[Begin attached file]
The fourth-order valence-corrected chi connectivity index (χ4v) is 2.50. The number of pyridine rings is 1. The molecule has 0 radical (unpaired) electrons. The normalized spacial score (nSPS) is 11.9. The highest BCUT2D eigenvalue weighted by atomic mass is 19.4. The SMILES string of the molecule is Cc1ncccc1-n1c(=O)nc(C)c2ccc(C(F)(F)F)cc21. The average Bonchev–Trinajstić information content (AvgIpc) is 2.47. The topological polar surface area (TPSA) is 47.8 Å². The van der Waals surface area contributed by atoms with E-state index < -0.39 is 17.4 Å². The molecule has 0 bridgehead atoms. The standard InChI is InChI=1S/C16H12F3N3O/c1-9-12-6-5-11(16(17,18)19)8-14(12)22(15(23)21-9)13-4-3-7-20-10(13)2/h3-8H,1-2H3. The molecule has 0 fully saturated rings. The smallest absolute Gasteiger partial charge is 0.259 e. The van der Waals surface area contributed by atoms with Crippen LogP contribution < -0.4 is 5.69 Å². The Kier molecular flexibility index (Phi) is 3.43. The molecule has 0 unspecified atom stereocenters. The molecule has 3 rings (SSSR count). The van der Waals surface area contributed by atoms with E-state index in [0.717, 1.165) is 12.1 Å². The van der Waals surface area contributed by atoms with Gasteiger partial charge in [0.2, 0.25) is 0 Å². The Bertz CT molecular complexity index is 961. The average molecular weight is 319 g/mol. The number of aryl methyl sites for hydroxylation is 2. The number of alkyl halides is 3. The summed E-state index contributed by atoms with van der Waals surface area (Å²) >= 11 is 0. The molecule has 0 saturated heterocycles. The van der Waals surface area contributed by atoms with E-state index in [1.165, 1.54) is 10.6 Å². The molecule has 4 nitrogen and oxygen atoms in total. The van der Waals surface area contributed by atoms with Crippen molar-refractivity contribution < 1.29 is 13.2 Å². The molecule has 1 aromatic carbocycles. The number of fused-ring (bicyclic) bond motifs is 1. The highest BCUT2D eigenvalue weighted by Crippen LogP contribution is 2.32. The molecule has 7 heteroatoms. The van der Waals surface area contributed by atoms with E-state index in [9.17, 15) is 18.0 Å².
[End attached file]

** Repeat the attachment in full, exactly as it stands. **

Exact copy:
The fourth-order valence-corrected chi connectivity index (χ4v) is 2.50. The number of pyridine rings is 1. The molecule has 0 radical (unpaired) electrons. The normalized spacial score (nSPS) is 11.9. The highest BCUT2D eigenvalue weighted by atomic mass is 19.4. The SMILES string of the molecule is Cc1ncccc1-n1c(=O)nc(C)c2ccc(C(F)(F)F)cc21. The average Bonchev–Trinajstić information content (AvgIpc) is 2.47. The topological polar surface area (TPSA) is 47.8 Å². The van der Waals surface area contributed by atoms with E-state index < -0.39 is 17.4 Å². The molecule has 0 bridgehead atoms. The standard InChI is InChI=1S/C16H12F3N3O/c1-9-12-6-5-11(16(17,18)19)8-14(12)22(15(23)21-9)13-4-3-7-20-10(13)2/h3-8H,1-2H3. The molecule has 0 fully saturated rings. The smallest absolute Gasteiger partial charge is 0.259 e. The van der Waals surface area contributed by atoms with Crippen LogP contribution < -0.4 is 5.69 Å². The Kier molecular flexibility index (Phi) is 3.43. The molecule has 0 unspecified atom stereocenters. The molecule has 3 rings (SSSR count). The van der Waals surface area contributed by atoms with E-state index in [0.717, 1.165) is 12.1 Å². The van der Waals surface area contributed by atoms with Gasteiger partial charge in [0.2, 0.25) is 0 Å². The Bertz CT molecular complexity index is 961. The average molecular weight is 319 g/mol. The number of aryl methyl sites for hydroxylation is 2. The number of alkyl halides is 3. The summed E-state index contributed by atoms with van der Waals surface area (Å²) >= 11 is 0. The molecule has 0 saturated heterocycles. The van der Waals surface area contributed by atoms with E-state index in [1.165, 1.54) is 10.6 Å². The molecule has 4 nitrogen and oxygen atoms in total. The van der Waals surface area contributed by atoms with Crippen molar-refractivity contribution < 1.29 is 13.2 Å². The molecule has 1 aromatic carbocycles. The number of fused-ring (bicyclic) bond motifs is 1. The highest BCUT2D eigenvalue weighted by Crippen LogP contribution is 2.32. The molecule has 7 heteroatoms. The van der Waals surface area contributed by atoms with E-state index in [9.17, 15) is 18.0 Å².